Modification and fate of Odra-derived material in the coastal area of the Pomeranian Bight were studied in the frame of this interdisciplinary project.
During the biological growth season the nutrient load of the Odra is funneled into the strongly regenerative cycle of matter of the coastal system. In this situation, a stable balance between auto- and heterotrophic processes develops along the mixing gradient with a concurrent dilution of biomass. The absence of a stable vertical stratification promotes intensive bentho-pelagic coupling. The benthic biomass is dependent on pelagic input. Comparisons of recent macrozoobenthos abundance patterns with a study in the late 50ies showed a biomass increase of suspension feeding bivalves by the factor of 8 over those four decades. In spite of this enormous increase in biomass, the macrobenthos provides only a limited buffer function for imported substances. The Pomeranian Bight is judged to represent rather a transit- than an accumulation-area for organic carbon and associated elements including organic pollutants.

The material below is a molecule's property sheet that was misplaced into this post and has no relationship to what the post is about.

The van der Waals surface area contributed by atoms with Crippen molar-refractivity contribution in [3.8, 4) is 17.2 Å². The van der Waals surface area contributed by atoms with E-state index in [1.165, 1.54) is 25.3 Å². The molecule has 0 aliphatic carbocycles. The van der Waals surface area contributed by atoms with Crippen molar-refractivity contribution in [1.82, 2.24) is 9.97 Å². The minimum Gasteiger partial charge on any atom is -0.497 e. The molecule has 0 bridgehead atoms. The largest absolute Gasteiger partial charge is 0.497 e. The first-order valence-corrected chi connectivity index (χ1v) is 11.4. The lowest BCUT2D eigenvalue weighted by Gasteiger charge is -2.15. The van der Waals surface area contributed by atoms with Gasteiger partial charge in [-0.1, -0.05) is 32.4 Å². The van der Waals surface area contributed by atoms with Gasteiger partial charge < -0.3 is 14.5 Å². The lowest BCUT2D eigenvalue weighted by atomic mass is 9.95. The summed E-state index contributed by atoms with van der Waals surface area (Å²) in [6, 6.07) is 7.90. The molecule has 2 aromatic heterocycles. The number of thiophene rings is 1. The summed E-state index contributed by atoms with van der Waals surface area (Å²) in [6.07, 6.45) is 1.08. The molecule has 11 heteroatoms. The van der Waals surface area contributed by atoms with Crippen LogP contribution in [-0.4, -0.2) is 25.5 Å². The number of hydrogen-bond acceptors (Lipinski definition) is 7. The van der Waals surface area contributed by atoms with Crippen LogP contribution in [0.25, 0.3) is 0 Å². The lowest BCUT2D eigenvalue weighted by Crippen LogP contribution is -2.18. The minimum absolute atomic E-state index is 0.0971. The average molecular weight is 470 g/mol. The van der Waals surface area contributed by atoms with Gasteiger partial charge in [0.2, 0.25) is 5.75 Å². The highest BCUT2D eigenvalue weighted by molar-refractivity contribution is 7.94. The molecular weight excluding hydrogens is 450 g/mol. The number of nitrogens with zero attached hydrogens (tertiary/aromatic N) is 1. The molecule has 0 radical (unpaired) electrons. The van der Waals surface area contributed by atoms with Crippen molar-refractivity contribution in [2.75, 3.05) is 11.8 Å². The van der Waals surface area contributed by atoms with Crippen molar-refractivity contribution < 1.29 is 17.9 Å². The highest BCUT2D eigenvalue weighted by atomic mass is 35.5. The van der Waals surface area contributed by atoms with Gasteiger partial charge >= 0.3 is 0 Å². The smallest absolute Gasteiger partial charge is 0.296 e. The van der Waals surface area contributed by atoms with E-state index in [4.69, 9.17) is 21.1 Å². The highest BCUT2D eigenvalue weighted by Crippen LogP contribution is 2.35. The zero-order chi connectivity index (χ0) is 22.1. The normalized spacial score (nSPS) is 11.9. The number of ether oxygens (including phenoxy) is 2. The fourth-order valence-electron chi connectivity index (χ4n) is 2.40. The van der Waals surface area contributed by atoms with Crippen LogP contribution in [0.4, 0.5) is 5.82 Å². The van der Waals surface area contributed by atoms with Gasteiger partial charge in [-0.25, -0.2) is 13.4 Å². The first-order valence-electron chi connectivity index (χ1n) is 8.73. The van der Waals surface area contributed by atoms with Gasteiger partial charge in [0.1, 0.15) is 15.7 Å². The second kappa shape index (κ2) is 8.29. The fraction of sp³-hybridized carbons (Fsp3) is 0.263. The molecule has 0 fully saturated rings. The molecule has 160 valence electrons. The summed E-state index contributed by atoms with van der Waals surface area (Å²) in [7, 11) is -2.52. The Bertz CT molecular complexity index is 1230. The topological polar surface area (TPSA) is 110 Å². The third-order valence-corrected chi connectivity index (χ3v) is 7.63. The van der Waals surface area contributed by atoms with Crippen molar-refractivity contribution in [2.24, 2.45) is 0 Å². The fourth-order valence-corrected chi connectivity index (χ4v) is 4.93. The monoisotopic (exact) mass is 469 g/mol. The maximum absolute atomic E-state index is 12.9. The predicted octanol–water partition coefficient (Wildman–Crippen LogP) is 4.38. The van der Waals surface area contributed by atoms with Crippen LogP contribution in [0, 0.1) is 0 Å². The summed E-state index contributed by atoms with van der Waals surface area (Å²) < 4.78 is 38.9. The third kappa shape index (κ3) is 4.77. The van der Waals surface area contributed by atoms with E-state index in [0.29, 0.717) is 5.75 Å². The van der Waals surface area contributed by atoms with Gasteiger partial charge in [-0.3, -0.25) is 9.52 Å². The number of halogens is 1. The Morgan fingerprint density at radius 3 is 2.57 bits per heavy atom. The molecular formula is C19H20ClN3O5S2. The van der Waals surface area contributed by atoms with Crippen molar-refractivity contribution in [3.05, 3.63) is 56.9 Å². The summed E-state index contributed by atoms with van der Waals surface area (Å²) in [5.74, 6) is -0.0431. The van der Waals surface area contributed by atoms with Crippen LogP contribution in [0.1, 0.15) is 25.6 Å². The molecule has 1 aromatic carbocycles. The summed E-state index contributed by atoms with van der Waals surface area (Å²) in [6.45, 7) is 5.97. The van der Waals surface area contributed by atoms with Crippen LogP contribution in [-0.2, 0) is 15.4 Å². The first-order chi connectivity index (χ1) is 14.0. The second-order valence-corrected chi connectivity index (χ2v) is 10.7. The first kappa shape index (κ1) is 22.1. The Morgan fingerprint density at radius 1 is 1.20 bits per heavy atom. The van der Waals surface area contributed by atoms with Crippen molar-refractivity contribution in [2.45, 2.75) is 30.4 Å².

During winter time relatively high concentrations of phosphorus and nitrogen pass the coastal system unmodified and are diluted into the open Baltic surface waters. Transport speed and -direction of dissolved and particulate material are dependent on the wind conditions. The main export areas of material from the bight are the Gdansk Bay, the Arkona Sea and the Bornholm Sea according to the prevailing wind directions.
A major achievment was the integration of huge amounts of disciplinary data in a coupled circulation-ecological model. The modelling concept, that was developed within this project, was proven in the assessment of the effects of the Odra flood under extreme runoff conditions.